U.S. Dollar Decline in 2018
The U.S. dollar decline in 2018 has already begun following 2017, the first full year of Donald Trump’s presidency and the currency’s worst year since 2003. The greenback’s value has already fallen two percent this year and is now trading at its lowest level in three years. Meanwhile, Europe’s economy shows signs of improvement, leading to gains in the euro as investors jump ship. In fact, as of this writing, the euro accounts for over half the weight of the Dollar Index at 0.576. In comparison, the runner-up, the Japanese yen, accounts for 0.136.
The Dollar Index, maintained by Intercontinental Exchange Inc (NYSE:ICE), uses the greenback as the base currency against a basket of six major world currencies. Besides the euro and yen, the ICE Dollar Index also compares the weights of the Canadian dollar, British pound, Swiss franc, and Swedish krona.
With the euro accounting for over half the weight of the ICE Dollar Index and Trump’s deglobalization plans sparking additional fears as the president tries to distance America from the global economy, the U.S. dollar’s decline doesn’t look to be halting anytime soon. Here’s a deeper look at why.
Trump’s Chaotic Administration Has Undermined Confidence in the U.S. Dollar
One major factor in the U.S. dollar’s decline is President Donald Trump. Trump’s foreign policy, namely his “America First” initiative, could see the U.S. dollar playing a smaller role on the global stage. It also doesn’t help that the 2007-2008 global financial crisis and recession can be traced back to the U.S., specifically the bursting of the country’s housing market bubble.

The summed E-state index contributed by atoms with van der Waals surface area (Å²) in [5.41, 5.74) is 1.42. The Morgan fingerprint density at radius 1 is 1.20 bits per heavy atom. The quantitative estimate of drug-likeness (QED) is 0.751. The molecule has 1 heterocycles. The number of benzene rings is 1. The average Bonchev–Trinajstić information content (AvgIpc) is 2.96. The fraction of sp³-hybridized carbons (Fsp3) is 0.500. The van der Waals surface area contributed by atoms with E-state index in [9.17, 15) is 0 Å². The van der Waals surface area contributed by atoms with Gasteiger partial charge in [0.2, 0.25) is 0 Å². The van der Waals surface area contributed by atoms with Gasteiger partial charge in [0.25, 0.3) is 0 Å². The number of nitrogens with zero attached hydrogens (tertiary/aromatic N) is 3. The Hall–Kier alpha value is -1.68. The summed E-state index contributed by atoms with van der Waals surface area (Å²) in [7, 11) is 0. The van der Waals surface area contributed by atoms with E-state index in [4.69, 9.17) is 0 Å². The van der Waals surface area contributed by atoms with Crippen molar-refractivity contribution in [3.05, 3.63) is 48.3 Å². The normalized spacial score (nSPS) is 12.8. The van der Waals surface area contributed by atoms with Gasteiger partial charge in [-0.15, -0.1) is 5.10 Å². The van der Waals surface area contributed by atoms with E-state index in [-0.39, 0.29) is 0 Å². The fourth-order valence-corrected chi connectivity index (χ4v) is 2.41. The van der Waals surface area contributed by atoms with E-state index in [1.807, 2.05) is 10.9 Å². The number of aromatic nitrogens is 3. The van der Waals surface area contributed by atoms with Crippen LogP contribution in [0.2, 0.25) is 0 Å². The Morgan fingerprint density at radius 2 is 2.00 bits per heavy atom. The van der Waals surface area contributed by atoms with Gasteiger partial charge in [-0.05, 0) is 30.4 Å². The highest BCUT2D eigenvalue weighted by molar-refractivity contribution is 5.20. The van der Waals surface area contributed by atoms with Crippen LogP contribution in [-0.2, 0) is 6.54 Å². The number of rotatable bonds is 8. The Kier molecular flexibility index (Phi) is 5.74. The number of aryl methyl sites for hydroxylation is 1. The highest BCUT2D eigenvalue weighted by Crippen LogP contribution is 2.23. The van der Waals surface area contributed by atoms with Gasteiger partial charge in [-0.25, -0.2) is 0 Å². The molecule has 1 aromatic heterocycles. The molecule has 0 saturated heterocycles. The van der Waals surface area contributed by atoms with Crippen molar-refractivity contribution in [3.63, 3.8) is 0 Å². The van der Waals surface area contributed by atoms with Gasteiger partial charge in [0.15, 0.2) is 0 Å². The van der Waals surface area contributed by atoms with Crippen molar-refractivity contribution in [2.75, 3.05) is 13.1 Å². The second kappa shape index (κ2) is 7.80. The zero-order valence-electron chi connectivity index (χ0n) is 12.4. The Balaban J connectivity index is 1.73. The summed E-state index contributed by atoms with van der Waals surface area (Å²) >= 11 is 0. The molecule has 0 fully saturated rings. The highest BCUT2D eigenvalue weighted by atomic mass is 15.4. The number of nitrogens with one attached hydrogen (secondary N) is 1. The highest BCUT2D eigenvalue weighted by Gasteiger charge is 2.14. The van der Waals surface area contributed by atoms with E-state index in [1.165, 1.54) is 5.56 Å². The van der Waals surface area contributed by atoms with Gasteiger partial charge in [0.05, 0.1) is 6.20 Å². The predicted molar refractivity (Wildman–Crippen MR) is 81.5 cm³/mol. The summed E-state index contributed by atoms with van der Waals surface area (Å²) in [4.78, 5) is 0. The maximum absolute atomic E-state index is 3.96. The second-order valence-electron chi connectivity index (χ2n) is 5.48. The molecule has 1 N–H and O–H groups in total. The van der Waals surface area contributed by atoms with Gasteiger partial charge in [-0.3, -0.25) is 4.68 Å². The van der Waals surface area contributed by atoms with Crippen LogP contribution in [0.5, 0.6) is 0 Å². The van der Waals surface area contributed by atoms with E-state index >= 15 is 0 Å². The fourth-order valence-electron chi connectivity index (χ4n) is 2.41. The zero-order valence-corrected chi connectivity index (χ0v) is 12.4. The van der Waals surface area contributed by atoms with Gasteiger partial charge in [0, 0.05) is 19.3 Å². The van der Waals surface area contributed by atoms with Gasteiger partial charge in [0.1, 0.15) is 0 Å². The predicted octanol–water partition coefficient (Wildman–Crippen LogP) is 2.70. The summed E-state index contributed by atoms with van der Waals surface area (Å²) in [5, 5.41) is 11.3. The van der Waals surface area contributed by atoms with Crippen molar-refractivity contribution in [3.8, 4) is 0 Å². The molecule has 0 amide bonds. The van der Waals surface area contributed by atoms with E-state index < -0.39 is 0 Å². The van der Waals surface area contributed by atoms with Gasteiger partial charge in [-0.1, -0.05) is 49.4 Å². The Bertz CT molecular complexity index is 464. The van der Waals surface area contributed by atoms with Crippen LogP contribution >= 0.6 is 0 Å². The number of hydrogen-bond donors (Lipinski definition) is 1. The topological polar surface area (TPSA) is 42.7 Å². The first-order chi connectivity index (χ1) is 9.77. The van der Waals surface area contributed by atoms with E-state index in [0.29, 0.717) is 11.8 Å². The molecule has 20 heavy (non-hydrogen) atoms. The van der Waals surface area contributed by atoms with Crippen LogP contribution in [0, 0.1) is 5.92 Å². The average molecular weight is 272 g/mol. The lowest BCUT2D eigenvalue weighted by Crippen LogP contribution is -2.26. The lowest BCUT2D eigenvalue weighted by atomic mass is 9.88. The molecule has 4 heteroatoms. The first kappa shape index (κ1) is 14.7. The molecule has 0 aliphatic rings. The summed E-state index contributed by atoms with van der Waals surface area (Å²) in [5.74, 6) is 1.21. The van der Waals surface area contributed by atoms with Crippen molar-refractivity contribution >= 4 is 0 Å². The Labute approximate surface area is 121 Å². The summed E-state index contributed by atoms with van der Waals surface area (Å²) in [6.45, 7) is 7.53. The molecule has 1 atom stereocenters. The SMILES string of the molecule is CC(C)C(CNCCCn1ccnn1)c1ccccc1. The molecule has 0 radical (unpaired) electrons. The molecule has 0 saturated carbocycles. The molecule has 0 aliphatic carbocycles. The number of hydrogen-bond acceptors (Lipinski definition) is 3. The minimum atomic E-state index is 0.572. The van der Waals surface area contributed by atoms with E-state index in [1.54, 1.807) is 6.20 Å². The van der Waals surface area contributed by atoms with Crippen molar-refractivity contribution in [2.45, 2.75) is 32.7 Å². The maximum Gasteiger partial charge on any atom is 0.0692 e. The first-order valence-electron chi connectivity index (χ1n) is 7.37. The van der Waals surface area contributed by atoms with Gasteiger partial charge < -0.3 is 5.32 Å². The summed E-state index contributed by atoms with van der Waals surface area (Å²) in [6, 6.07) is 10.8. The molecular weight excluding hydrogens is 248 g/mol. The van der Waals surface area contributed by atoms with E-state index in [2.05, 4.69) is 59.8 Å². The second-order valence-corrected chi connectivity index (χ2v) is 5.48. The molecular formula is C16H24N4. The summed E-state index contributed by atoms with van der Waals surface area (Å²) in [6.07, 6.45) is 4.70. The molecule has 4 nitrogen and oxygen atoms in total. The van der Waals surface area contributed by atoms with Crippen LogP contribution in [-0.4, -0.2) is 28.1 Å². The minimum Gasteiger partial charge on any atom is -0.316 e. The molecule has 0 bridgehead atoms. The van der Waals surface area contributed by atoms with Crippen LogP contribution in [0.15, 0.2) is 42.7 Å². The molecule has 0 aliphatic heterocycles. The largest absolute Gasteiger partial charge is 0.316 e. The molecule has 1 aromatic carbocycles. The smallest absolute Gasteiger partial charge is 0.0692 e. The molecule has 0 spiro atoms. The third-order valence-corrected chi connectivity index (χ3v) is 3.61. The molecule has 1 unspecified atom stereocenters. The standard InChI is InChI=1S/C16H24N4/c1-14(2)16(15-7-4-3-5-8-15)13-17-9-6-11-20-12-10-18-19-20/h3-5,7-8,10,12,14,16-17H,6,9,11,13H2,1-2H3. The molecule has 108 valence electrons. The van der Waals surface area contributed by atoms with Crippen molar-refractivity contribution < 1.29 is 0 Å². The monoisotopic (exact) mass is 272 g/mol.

Steven Barrow, head of G-10 strategy at South Africa’s Standard Bank Group Ltd, even went as far as to say that Trump’s deglobalization plans to make the U.S. more competitive with its biggest trading partners “is consistent with, at best, benign neglect of the dollar and, at worst, a clear desire for dollar weakness.”
Of course, Trump’s administration already has its hands full with the president and his impact on the U.S. dollar in the global economy. Trump constantly picking fights with other world leaders, in addition to his other administration issues, has further hurt global confidence regarding the greenback’s present and future value.
Not only has Trump gone after allies, including Germany and Australia, but he’s been at constant odds with Kim Jong-un and North Korea. Making enemies of friends and potentially starting a war has proven more than enough to harm the currency’s standing with the rest of the world.
U.S. Dollar Sees Decline of 10% in 2017
The two-percent U.S. dollar decline in 2018 mentioned above comes after a 10% decline of the ICE Dollar Index in 2017. Keep in mind this drop occurred despite the U.S. Federal Reserve performing interest rate hikes all year, which usually help raise the dollar’s value, and two strong quarters of growth in the U.S. economy.
Besides Trump, the other major reason for the U.S. dollar’s decline in 2017 was the euro’s contrasting gains last year. 2017 was the best economic year the eurozone had seen in over 10 years, with France and Germany, in particular, showing an increase in strength. The U.S. dollar’s year-to-date performance compared to the euro on the ICE Dollar Index in 2017 was down 12.4%.
Further, with the revitalized euro and overall growth outlook for the eurozone, many investors are counting on the European Central Bank to begin closing out its bond-buying program ahead of schedule. The Fed had a similar program following the 2007-2008 global financial crisis.
“Why the U.S. dollar isn’t so mighty anymore,” CNN, January 15, 2018.
“The dollar is languishing at its lowest level in three years,” Quartz, January 15, 2018.
“ICE Futures U.S.:U.S. Dollar Index Contracts,” ICE Futures U.S., June 2015.
“Is Trump Killing the Dollar?,” MarketWatch, August 31, 2017.
“The US dollar just had its worst year in more than a decade, and 2018 will bring more of the same,” Quartz, December 30, 2017.